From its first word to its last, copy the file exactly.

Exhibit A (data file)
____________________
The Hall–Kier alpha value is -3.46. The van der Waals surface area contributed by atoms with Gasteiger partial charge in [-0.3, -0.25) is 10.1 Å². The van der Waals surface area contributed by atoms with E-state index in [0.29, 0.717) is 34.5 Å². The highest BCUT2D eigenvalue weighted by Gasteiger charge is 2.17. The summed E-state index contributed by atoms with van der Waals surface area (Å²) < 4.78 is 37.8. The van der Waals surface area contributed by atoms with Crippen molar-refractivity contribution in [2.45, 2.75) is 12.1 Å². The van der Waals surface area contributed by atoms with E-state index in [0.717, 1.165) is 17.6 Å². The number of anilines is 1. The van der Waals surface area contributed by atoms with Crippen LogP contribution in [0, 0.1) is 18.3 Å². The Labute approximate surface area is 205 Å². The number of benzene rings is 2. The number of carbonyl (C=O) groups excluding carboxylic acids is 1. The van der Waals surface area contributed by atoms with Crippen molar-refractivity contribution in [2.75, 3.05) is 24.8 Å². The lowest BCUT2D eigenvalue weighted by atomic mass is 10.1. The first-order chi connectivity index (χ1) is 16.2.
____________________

The Hall–Kier alpha value is -3.46. The van der Waals surface area contributed by atoms with Gasteiger partial charge in [-0.3, -0.25) is 10.1 Å². The van der Waals surface area contributed by atoms with E-state index in [0.29, 0.717) is 34.5 Å². The highest BCUT2D eigenvalue weighted by Gasteiger charge is 2.17. The summed E-state index contributed by atoms with van der Waals surface area (Å²) < 4.78 is 37.8. The van der Waals surface area contributed by atoms with Crippen molar-refractivity contribution in [2.45, 2.75) is 12.1 Å². The van der Waals surface area contributed by atoms with E-state index in [0.717, 1.165) is 17.6 Å². The number of anilines is 1. The van der Waals surface area contributed by atoms with Crippen LogP contribution in [0, 0.1) is 18.3 Å². The Labute approximate surface area is 205 Å². The number of benzene rings is 2. The number of carbonyl (C=O) groups excluding carboxylic acids is 1. The van der Waals surface area contributed by atoms with Crippen molar-refractivity contribution in [2.75, 3.05) is 24.8 Å². The lowest BCUT2D eigenvalue weighted by atomic mass is 10.1. The first-order chi connectivity index (χ1) is 16.2.